Coherent Risk Measures

Coherent Risk Measures

DOI: 10.4018/978-1-4666-5950-6.ch007
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Abstract

This chapter introduces some alternative risk measures to Vale-At-Risk (VaR) calculations: Extreme Value Theory (EVT), Expected Shortfall (ES) and distortion risk measure. It also discusses their more coherent characteristics useful for shoring up the weaknesses of VaR.
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Extreme Value Theory (Evt)

As discussed before, VaR methods tend to ignore extreme events at the tails of the probability distribution. One response to this problem is to use stress tests and scenario analysis. These can simulate the changes in the value of our portfolio under hypothesized extreme market conditions, and so can be very helpful. However, they are inevitably limited in that we cannot explore all possible scenarios. They also give us no indication of the likelihoods of the scenarios considered. Researchers and practitioners handle this issue by using Extreme Value Theory (EVT)—a specialized branch of statistics that attempts to make the best possible use of what little information we have about the extremes of the distributions in which we are interested.

Extreme value theory (EVT)1 models extreme values rather than whole sets of observations. As with VaR, its goal is to choose the height of the dike so as to balance the cost of construction against the expected cost of a catastrophic situation. EVT extends the central limit theorem2, which deals with the distribution of the average of the independent and identically distributed (i.i.d) random variables drawn from an unknown distribution to the distribution of their tails.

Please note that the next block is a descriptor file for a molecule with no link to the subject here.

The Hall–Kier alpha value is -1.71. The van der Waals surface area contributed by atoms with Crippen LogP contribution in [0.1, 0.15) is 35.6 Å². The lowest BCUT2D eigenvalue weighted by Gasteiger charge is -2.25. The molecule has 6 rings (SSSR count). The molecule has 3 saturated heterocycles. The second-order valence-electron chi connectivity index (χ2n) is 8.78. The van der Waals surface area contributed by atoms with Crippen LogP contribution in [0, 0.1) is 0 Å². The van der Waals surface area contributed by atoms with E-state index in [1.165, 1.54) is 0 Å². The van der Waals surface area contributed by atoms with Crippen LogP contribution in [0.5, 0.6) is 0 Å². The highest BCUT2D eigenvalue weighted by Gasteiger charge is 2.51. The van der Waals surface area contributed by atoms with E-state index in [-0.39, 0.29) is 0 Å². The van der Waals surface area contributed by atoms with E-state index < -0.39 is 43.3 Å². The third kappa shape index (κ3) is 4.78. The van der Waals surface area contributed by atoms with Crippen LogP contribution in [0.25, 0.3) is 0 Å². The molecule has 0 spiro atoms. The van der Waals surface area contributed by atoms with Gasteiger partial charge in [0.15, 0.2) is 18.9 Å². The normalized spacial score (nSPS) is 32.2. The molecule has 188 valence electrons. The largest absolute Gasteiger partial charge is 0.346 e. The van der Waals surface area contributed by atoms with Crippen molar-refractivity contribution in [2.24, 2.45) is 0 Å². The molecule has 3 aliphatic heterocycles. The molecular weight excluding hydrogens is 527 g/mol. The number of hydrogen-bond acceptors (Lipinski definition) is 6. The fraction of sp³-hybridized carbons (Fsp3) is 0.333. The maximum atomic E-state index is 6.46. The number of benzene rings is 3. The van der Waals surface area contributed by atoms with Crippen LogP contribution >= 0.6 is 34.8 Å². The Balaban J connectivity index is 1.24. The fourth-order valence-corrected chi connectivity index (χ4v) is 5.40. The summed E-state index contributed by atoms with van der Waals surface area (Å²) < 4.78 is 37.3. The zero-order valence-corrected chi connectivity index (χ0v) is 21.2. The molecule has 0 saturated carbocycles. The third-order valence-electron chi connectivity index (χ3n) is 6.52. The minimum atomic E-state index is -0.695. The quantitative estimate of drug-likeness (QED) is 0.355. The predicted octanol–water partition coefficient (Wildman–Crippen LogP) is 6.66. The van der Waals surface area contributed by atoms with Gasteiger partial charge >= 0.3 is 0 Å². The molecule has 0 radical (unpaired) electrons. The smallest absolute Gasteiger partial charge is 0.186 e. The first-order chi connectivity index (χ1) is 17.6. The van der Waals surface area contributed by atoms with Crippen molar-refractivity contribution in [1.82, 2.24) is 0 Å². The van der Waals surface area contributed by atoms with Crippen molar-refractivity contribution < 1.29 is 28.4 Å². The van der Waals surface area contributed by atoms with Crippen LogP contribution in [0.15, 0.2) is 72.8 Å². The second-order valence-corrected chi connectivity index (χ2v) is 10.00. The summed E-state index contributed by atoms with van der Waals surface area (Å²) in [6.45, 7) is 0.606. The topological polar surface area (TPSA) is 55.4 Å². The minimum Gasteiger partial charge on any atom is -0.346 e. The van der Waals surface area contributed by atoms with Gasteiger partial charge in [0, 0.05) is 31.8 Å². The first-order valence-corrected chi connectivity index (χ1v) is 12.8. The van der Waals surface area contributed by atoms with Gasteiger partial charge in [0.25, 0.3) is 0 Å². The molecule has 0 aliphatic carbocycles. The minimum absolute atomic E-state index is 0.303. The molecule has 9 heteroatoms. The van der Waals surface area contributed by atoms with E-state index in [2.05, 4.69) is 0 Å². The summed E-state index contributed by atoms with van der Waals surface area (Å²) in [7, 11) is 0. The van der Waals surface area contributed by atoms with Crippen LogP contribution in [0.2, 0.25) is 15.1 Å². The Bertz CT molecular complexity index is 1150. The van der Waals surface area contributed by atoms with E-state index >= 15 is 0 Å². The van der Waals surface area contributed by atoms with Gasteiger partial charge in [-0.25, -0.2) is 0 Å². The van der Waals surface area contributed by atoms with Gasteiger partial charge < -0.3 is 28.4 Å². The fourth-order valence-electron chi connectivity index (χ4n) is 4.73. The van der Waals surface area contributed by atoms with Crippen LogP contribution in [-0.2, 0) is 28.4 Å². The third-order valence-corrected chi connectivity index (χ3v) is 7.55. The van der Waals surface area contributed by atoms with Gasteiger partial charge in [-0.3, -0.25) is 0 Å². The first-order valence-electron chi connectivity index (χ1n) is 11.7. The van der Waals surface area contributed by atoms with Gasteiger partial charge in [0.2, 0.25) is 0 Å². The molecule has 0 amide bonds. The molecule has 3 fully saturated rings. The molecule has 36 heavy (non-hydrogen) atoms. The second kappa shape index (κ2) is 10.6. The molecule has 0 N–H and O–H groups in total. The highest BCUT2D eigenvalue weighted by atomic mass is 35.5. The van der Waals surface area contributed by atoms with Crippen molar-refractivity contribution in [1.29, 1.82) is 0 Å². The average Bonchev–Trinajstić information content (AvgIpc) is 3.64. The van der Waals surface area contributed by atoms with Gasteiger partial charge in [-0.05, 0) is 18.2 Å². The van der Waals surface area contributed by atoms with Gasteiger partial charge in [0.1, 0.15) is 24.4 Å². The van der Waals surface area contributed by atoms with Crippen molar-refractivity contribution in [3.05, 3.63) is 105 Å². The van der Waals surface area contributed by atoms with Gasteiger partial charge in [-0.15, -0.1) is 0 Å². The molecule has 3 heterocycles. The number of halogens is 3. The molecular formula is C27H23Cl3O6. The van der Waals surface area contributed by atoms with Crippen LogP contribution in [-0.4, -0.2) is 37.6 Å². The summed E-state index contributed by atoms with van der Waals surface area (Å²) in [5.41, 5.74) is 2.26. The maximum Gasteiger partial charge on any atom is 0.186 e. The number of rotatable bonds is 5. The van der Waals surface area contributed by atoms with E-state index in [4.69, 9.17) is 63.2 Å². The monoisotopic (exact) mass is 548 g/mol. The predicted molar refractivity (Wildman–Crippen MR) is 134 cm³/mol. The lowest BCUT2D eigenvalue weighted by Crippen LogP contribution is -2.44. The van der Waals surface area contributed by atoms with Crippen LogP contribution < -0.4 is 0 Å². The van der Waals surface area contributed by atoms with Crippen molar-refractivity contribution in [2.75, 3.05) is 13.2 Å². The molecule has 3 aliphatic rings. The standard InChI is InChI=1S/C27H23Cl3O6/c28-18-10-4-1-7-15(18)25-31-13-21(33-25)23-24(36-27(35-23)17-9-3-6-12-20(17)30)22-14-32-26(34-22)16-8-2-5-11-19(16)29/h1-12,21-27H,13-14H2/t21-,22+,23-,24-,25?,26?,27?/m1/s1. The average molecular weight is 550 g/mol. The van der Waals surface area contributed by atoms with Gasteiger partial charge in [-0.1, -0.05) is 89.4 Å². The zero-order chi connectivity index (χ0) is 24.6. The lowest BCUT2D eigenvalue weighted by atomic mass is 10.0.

Fisher and Tippett (1928) proved the EVT theorem, which specifies the shape of the cumulative distribution function (cdf) for the value x beyond a cutoff point u. Under general conditions, the cdf belongs to:F(y) = 1- (1- ξy)-1/ ξ ξ≠0F(y) = 1- exp (-y) ξ =0where y=(x-u)/β, with β> 0 a scale parameter3. The parameter, ξ gives an indication of the heaviness of the tails: the bigger ξ, the heavier the tail. This parameter is known as the tail index, and the case of most interest in finance is where ξ >0, which corresponds to the fat tails commonly found in financial return data4. This theorem assumes the limiting distribution of extreme returns always has the same form (whatever the distribution of the parent returns from which extreme returns are drawn). It allows estimating extreme probabilities and extreme quantile, including VaR, without having to make strong assumptions about an unknown parent distribution.

This distribution is defined as the generalized Pareto distribution5 because it subsumes other known distributions, including the Pareto and normal distributions as special cases. The normal distribution corresponds to ξ=0, in which case the tails disappear at an exponential speed6. And heavy-tailed distributions do not necessarily have a complete set of moments, unlike the normal distribution. Indeed, E (Xk) is infinite to k≥ 1/ ξ7. Longin (1996) presents various methods to do so, we can then estimate the tail cdf as:

(y)= 1- (Nu/ N).

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